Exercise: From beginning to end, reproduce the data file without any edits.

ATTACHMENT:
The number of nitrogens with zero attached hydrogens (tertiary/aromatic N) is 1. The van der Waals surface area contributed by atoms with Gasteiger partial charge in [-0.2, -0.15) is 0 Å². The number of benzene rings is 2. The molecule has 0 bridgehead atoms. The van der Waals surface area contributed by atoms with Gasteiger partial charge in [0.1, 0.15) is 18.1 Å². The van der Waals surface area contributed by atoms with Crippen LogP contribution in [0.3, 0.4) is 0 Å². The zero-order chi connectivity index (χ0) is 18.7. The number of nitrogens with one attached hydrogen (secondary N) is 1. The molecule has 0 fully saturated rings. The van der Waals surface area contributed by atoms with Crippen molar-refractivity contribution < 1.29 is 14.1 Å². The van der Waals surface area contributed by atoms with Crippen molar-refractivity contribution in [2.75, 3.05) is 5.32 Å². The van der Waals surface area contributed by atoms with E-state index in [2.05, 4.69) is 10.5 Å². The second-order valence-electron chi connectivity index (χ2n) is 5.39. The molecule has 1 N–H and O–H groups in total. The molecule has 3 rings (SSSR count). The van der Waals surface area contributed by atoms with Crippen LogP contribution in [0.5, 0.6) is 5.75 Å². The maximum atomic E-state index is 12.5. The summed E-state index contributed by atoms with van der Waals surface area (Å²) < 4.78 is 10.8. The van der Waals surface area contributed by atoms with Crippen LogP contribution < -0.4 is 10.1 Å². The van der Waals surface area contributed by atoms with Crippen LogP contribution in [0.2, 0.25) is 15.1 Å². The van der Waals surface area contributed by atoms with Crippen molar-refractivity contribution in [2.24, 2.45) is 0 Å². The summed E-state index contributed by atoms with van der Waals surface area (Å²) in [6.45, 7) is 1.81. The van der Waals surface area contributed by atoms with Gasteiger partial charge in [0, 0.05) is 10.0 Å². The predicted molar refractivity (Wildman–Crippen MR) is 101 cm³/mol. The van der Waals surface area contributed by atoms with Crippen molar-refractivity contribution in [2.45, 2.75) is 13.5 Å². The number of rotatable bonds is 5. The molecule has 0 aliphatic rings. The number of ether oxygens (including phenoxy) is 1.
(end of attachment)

The number of nitrogens with zero attached hydrogens (tertiary/aromatic N) is 1. The van der Waals surface area contributed by atoms with Gasteiger partial charge in [-0.2, -0.15) is 0 Å². The number of benzene rings is 2. The molecule has 0 bridgehead atoms. The van der Waals surface area contributed by atoms with Gasteiger partial charge in [0.1, 0.15) is 18.1 Å². The van der Waals surface area contributed by atoms with Crippen LogP contribution in [0.3, 0.4) is 0 Å². The zero-order chi connectivity index (χ0) is 18.7. The number of nitrogens with one attached hydrogen (secondary N) is 1. The molecule has 0 fully saturated rings. The van der Waals surface area contributed by atoms with Crippen molar-refractivity contribution < 1.29 is 14.1 Å². The van der Waals surface area contributed by atoms with Crippen molar-refractivity contribution in [2.75, 3.05) is 5.32 Å². The van der Waals surface area contributed by atoms with E-state index in [2.05, 4.69) is 10.5 Å². The second-order valence-electron chi connectivity index (χ2n) is 5.39. The molecule has 1 N–H and O–H groups in total. The molecule has 3 rings (SSSR count). The van der Waals surface area contributed by atoms with Crippen LogP contribution in [0.5, 0.6) is 5.75 Å². The maximum atomic E-state index is 12.5. The summed E-state index contributed by atoms with van der Waals surface area (Å²) < 4.78 is 10.8. The van der Waals surface area contributed by atoms with Crippen LogP contribution < -0.4 is 10.1 Å². The van der Waals surface area contributed by atoms with Crippen LogP contribution in [0.2, 0.25) is 15.1 Å². The van der Waals surface area contributed by atoms with Crippen molar-refractivity contribution in [2.24, 2.45) is 0 Å². The summed E-state index contributed by atoms with van der Waals surface area (Å²) in [6.45, 7) is 1.81. The van der Waals surface area contributed by atoms with Gasteiger partial charge in [0, 0.05) is 10.0 Å². The predicted molar refractivity (Wildman–Crippen MR) is 101 cm³/mol. The van der Waals surface area contributed by atoms with Crippen molar-refractivity contribution in [2.45, 2.75) is 13.5 Å². The number of rotatable bonds is 5. The molecule has 0 aliphatic rings. The number of ether oxygens (including phenoxy) is 1.